From 17-21 January, Anise Gallery were at the London Art Fair exhibiting 5 artists covering a wide range of media, from Ian Chamberlain’s intricate etchings of architectural structures to Rachel Ara’s four-metre-wide neon installation ‘This Much I’m Worth’, which was being streamed live from a warehouse in south London. The over-riding link however for the works on display was technology, an aspect of the curation of the stand that was picked up on by the fair itself and Sotheby’s Institute who kindly stopped by on several of their VIP tours – thank you!
Digital technology is inherent to Rachel Ara’s work whilst Nemo attempts to combine recent 3D scanning technologies with developments in printing techniques to present a new media. Through an etching process steeped in history Ian’s etching appear as far removed from the developments in technology however his subject matter brings the advancements in the field to the forefront as he documents and records structures that, due to new technologies, are now defunct in their use and in danger of being lost or forgotten. Our incredible virtual reality ‘gallery in a box’ developed and presented by A-VR gave our visitors to the stand an enhanced, more sensitive experience and understanding of the works on display which seemed to be very popular!
Thank you to all who came to visit our stand at the fair; for those who weren’t able to make it down, we are hosting a special viewing of the London Art Fair works in the gallery on Wednesday 7 February 6-9pm. All are welcome to see a range of photography, prints and sculpture by Rachel Ara, Ian Chamberlain, Jacek Ludwig Scarso, Nemo Nonnenmacher and Scarlet Mueller together for one final time, along with the first virtual reality gallery catalogue.
With our remit of contemporary art with architectural themes, we were interested to see this reflected in other works at the fair;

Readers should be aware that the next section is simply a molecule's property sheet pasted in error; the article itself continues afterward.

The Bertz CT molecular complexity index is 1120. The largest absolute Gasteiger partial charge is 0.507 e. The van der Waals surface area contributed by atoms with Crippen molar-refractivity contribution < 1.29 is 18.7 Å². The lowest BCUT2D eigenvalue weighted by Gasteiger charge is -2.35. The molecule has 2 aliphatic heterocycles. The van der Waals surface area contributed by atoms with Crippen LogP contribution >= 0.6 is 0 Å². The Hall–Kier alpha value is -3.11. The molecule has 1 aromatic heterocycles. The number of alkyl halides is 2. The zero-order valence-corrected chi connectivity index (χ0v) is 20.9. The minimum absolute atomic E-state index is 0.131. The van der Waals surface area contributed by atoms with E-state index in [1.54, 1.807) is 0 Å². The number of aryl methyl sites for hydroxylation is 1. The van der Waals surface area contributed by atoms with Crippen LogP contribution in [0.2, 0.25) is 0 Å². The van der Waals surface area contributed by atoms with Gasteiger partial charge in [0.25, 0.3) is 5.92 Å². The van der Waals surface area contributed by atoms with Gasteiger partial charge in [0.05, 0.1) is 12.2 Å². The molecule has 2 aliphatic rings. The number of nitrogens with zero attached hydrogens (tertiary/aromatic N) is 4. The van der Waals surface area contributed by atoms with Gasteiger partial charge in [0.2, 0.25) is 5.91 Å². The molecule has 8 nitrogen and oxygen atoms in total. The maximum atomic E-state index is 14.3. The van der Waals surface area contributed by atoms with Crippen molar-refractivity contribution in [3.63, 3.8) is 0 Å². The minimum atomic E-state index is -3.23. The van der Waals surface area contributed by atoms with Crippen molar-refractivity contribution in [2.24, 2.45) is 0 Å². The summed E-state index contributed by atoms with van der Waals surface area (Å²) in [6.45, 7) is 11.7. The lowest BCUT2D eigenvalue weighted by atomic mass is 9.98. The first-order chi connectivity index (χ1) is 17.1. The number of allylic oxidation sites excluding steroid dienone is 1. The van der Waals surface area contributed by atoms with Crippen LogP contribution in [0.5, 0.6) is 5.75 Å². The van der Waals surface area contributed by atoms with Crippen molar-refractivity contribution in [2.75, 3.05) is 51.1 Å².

HIGHLIGHTS FROM AROUND THE FAIR
55 Bellechasse, based in both Paris and Miami, showcased work by Niloufar Banisadr, which highlighted not only some beautiful architectural photography but women’s roles both outside and inside these majestic buildings, by interweaving a portrait of a Hijab-wearing woman and creating multiple layers. Banisadr’s work formed a space to think about how we interact with and become fully engaged with architectural spaces.
Niloufar Banisadr ‘Mes Voayages (series)’ 2015 – 55 Bellechasse
London’s CANAL Gallery had a selection of dynamic textured works by Claudio Del Sole; our favourite was ‘Astropittura (Astropainting)’, which presented geometric shapes shimmering in the light due to the mixture of sand and pigment
Claudio del Sole ‘Astropittura’ (Astropainting) – CANAL Gallery
Aside from the main fair, there was a curated programme of talks, and an insightful highlight was certainly ‘The New Gallery Model: Hybrid Spaces’, a discussion between Cromwell Place’s Founder and Creative Director, John Martin, and The Drawing Works’ Davina Thackara, where alternatives to the traditional gallery model of the white cube were proposed, including collaborations between galleries, sharing spaces, pop-ups and how to optimise on prime geographies, particularly in London, with the reality of extortionate rents.